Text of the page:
Snow-track surveys were conducted by using maps of burrow systems and GPS locations of active and recently active burrows (as determined during earlier burrow censuses).  Observers navigated back to these sites within 1 day after fresh snowfall.  Rabbit occupancy was determined by presence of rabbits, tracks, and/or evidence of digging at burrow entrances.  On the larger sites where rabbits were radio-collared, estimates of the number of rabbits were adjusted for any collared rabbits that were not detected because they were in a burrow and had not yet emerged, or they occupied a burrow that was not categorized as active or recently active.   On sites without radio-collared rabbits, the numbers of rabbits documented via snow-track surveys were used as the total number of rabbits onsite.   

 

A limited number of snow surveys were completed for large sites during 2007 and 2008, and less than ½ of the smaller 16-ha plots were surveyed in winter during 2008.  Two preliminary snow-track surveys were completed on Cedar Gulch and Rocky Canyon, 2 surveys on Atomic City, and 3 surveys on Bull Creek and Rocky Canyon.  Additionally, 9 of the 22 smaller 16-ha sites on the INL Site were surveyed 3 times each.

Snow-track surveys on the larger sites, Cedar Gulch, Rocky Canyon, Atomic City, Bull Creek, and Ten Mile, resulted in estimates ranging from 2-29.2 rabbits per site.  On all sites we had 100 percent detection rate for rabbits that had emerged from burrows; however, on the Cedar Gulch and Rocky Canyon sites, we had 1-2 radio-collared rabbits per survey that were located in burrows that were not identified as active or recently active, and thus were used to adjust our estimates for total rabbits on site.


 

Table 3. Numbers of rabbits estimated via snow-track survey results on the large study sites in the Lemhi Valley and on the INL, and 16-ha plots on the INL completed during winters 2007-2009.

Study Area

Site/Plot

Survey 1

Survey 2

Survey 3

Lemhi

BC

2

2

3

Lemhi

TM

5

4

4

INL

AT

13

10

-

Lemhi

CG

21.9

-

-

Lemhi

RC

29.2

-

-

INL

K

0

0

0

INL

63

0

0

1

INL

84

0

0

2

INL

18

0

0

0

INL

L

2

2

3

INL

37

1

1

1

INL

50

1

1

0

INL

51

0

0

0

INL

99

0

0

3

INL

104

2

2

3

INL

114

2

1

1

INL

115

1

2

0

INL

226

0

0

0

 

On the smaller 16-ha sites on the INL Site, results of surveys yielded from 0-3 rabbits per plot per survey.  Across several of the surveys, the number of rabbits varied from 0-3, so we used the maximum number of rabbits recorded onsite during the 3 replicate surveys as the number of rabbits per site for that plot.  Plots with the highest number of active burrows were not consistently rated as those with the largest number of rabbits from the snow-track surveys (Table 2).  Maximum numbers of rabbits onsite were then converted into a density estimate for each 16-ha plot (Table 2).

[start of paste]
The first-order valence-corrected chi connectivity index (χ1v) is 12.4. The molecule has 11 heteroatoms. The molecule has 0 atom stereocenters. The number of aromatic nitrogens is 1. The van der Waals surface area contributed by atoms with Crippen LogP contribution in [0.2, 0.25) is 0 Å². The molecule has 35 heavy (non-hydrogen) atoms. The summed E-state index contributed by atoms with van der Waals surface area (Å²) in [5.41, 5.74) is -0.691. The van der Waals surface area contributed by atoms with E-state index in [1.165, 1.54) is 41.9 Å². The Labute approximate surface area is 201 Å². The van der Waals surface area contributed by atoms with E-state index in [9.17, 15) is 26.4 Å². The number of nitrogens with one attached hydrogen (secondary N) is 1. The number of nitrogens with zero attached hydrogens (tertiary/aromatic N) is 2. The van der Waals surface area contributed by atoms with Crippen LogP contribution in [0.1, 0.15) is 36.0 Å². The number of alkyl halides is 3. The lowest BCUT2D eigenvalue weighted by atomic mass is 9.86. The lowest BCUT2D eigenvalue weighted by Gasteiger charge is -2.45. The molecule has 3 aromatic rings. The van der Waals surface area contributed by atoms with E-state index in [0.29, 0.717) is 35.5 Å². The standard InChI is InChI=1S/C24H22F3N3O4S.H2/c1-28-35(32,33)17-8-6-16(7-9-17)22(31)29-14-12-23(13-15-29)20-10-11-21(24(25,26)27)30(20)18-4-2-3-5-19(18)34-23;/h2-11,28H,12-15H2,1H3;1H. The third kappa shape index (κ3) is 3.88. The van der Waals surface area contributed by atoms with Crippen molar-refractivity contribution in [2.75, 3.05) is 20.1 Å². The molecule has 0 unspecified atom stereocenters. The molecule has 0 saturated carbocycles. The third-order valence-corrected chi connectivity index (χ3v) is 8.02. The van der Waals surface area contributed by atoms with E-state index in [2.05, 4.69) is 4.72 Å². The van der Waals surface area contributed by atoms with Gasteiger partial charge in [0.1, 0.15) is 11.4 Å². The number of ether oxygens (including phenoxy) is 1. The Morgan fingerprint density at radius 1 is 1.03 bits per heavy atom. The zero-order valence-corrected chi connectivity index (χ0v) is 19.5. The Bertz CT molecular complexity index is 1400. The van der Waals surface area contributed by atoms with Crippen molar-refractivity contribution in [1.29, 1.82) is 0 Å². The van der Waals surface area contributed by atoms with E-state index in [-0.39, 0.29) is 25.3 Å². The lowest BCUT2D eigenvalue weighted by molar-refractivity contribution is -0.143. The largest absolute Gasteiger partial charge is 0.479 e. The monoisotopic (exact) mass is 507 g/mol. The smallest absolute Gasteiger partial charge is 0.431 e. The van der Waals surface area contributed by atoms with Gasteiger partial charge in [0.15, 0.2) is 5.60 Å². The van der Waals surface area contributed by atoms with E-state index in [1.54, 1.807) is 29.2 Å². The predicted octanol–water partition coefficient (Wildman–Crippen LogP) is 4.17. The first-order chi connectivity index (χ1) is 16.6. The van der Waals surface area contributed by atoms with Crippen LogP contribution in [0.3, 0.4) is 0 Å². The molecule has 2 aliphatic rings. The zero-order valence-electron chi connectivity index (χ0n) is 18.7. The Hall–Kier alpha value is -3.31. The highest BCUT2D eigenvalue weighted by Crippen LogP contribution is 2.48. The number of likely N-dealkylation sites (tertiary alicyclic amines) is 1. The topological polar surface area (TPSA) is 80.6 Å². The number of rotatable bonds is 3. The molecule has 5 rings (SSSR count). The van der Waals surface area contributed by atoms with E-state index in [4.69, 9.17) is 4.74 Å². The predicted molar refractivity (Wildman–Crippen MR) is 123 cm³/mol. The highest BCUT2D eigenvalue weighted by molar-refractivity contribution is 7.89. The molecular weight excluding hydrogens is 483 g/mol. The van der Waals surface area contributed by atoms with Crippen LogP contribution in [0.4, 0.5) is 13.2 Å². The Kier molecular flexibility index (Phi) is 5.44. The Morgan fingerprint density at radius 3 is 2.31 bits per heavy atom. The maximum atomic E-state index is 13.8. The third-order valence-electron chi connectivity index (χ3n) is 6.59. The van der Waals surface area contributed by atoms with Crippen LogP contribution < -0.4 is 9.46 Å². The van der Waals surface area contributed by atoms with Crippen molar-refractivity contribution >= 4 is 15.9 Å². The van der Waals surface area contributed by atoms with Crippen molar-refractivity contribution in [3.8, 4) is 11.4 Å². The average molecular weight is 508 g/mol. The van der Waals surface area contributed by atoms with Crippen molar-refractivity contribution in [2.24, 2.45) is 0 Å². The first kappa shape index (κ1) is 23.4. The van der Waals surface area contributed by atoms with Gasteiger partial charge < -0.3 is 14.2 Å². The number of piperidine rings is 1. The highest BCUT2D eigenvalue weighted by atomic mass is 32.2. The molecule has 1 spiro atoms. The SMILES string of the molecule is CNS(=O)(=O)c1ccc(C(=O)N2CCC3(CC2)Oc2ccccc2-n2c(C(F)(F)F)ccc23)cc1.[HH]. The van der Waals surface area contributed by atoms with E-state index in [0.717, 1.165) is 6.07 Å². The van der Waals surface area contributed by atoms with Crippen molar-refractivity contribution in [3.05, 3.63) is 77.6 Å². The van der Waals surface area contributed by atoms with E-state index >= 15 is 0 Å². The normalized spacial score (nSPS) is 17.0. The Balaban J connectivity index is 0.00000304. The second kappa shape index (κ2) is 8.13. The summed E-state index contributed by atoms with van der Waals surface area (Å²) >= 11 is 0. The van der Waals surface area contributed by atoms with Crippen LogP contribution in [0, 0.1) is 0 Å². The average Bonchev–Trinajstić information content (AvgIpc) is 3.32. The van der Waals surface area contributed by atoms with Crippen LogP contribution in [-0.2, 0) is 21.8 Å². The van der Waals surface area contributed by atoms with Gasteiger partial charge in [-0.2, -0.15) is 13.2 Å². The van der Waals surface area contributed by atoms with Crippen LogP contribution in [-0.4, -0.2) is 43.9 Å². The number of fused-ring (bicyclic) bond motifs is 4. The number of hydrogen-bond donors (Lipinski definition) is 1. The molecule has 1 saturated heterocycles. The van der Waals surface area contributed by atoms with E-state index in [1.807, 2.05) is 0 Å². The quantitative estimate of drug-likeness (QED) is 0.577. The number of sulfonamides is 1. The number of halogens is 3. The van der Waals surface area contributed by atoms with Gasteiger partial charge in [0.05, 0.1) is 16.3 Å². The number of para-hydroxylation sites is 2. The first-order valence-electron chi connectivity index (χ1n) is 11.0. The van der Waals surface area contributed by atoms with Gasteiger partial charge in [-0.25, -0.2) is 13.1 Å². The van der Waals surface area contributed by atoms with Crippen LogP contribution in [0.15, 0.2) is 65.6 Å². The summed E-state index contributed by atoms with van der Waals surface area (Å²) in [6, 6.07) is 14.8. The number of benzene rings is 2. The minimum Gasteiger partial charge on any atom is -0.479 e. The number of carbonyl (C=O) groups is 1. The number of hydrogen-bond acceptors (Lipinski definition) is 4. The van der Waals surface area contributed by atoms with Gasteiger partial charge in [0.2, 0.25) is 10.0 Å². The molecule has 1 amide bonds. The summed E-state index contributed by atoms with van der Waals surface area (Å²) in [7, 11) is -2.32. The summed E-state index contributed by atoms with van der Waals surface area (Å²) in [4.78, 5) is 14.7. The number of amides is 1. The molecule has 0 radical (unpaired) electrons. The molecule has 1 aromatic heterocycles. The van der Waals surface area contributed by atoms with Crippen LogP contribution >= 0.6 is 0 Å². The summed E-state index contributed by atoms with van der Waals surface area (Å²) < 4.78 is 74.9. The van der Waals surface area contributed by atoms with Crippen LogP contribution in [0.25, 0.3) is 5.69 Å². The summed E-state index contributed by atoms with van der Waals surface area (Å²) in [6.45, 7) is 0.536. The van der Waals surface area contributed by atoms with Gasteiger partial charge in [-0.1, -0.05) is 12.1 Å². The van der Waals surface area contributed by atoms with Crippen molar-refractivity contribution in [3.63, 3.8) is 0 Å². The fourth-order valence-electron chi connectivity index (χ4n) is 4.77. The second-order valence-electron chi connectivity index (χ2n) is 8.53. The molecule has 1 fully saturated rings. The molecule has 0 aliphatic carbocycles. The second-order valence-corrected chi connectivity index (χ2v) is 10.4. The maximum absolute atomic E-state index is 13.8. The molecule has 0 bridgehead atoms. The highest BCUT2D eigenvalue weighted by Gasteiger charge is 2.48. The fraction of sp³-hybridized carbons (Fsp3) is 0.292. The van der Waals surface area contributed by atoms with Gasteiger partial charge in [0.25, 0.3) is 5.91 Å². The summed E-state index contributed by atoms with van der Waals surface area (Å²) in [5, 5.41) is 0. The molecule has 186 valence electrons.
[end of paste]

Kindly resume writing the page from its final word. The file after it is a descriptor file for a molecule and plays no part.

Index Development

We used the density of active burrows and the density of rabbits from the larger sites on Lemhi Valley and the one large site on the INL Site to develop an index of abundance for pygmy rabbits.  For additional details see Price (2009).  We found that a curvilinear relationship fit the data best and the resulting regression is shown in Figure 8.  We fit a curved relationship rather than a linear one because we documented that individual rabbits used more burrow systems as the density of burrow systems available to them increased, and therefore, rabbit density would be expected to increase at a slower rate as burrow density increases. 

Relationship between density of pygmy rabbits and density of active burrow systems at 7 sites in east central Idaho, 2007 and 2008.  The curvilinear relationship reflects the use of a greater number of burrows by individuals as density of available burrows increased.

 

We chose not to include the 16-ha plots from the INL Site in the index development with the larger sites for several reasons.  First, we did not have any rabbits collared on those plots, and therefore, results of the snow-track surveys could not be adjusted for rabbits that might not have been counted.   Second, the snow-track survey results indicated that the numbers of rabbits on the 16-ha plots was extremely low, and consequently, variation among repeated surveys of even 1 or 2 rabbits markedly changed the density estimates.  The variation among surveys also suggested that there might be substantial movement on and off of these plots because of their limited size.  Sanchez and Rachlow (2008) documented rabbit home ranges to vary from 0.4 to 32.1 ha, therefore, the 16-ha plots might only be able to provide habitat for a limited number of rabbits even under the most favorable habitat conditions.